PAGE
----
Four unions representing thousands of workers have walked out of the Croke Park talks after branding the Government's "draconian" agenda unacceptable.
Doctors, nurses and other civil servants dismissed the Government`s demands as unrealistic following negotiations between public sector management and workers` representatives. The dialogue is aimed at cutting extra one billion euros from the state payroll.
Eoin Ronayne, general secretary of the Civil Public and Services Union (CPSU) which represents thousands of clerical and administrative grade staff in the civil service, said: "Union members had contributed enormously over the last few years, had suffered two pay cuts and had nothing more to give."
Other unions to leave are the Irish Medical Organisation (IMO), the Irish Nurses and Midwives Organisation (INMO) and Unite.
A spokeswoman for the Department of Public Expenditure and Reform said: "It is regrettable that any union would choose to leave at this late stage in the negotiations."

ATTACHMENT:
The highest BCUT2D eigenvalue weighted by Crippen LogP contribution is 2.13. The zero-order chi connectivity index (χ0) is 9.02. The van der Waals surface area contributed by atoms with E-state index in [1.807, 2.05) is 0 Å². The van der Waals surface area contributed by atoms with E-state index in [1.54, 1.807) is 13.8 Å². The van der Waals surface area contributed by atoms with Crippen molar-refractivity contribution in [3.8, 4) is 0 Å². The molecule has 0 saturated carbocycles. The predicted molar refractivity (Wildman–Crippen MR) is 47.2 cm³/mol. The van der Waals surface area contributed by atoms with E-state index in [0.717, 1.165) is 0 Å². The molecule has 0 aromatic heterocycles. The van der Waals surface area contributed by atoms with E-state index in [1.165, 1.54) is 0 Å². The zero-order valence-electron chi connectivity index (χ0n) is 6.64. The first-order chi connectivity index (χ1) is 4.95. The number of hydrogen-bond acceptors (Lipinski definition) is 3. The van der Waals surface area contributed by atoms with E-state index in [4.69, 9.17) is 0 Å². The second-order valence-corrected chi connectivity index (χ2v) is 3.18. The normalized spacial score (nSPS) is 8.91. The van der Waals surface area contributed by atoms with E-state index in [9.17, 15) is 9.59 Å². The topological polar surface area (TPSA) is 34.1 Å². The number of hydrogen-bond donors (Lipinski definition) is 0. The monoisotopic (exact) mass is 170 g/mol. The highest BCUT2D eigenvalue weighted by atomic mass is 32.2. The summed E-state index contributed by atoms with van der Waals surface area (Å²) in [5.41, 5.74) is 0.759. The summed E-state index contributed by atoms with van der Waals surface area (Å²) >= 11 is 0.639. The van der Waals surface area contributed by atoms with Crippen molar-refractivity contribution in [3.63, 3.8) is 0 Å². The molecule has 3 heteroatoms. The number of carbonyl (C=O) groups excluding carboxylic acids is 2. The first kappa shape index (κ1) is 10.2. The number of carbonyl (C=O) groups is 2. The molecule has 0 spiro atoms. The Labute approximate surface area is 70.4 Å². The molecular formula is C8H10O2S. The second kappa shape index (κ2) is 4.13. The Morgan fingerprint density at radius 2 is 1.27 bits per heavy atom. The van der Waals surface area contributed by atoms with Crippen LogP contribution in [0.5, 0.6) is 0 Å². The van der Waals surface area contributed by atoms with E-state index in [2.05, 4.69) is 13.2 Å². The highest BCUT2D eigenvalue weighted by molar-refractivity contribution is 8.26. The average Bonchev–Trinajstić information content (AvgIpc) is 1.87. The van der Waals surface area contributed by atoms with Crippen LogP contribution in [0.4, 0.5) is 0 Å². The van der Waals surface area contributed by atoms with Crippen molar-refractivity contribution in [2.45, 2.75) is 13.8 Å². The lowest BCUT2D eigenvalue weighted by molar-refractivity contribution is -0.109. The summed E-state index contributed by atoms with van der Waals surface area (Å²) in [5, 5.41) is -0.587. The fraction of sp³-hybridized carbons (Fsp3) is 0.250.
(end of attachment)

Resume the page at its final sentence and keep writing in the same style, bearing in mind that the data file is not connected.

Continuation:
Premium payments for working evenings and weekends, outsourcing, and wage cuts for higher paid public servants were among controversial issues being addressed on Sunday.
A CPSU spokesman said: "CPSU representatives were left with no choice but to leave the talks today after a series of draconian proposals from Government representatives which are designed to have a huge impact on the working lives and wages of 12,000 members countrywide."
The INMO has said it is no longer a party to the process and will not be bound by the outcome of any agreement should it emerge. A spokeswoman said: "The decision to withdraw was taken by the Executive Council when it became apparent that there was no possibility of the ongoing process protecting the existing income of its members."
Minister for Jobs, Enterprise and Innovation Richard Bruton has said any public sector cuts will be fair and balanced across all areas. But the head of Ireland's largest union has threatened protracted strike action if a reasonable deal on public sector pay is not reached.
SIPTU president Jack O'Connor claimed Government "hawks" could push his members into a war. "Our team at the talks are working day and night striving to achieve an outcome that would be better for all the workers employed in the public service than a legislated pay cut or what we could reasonably expect from a protracted industrial battle," he said. "However, failing a reasonable outcome we will actually go to war. We are prepared for it. It will involve protracted strikes and all that goes with them. While we may not win, the Government will not win either."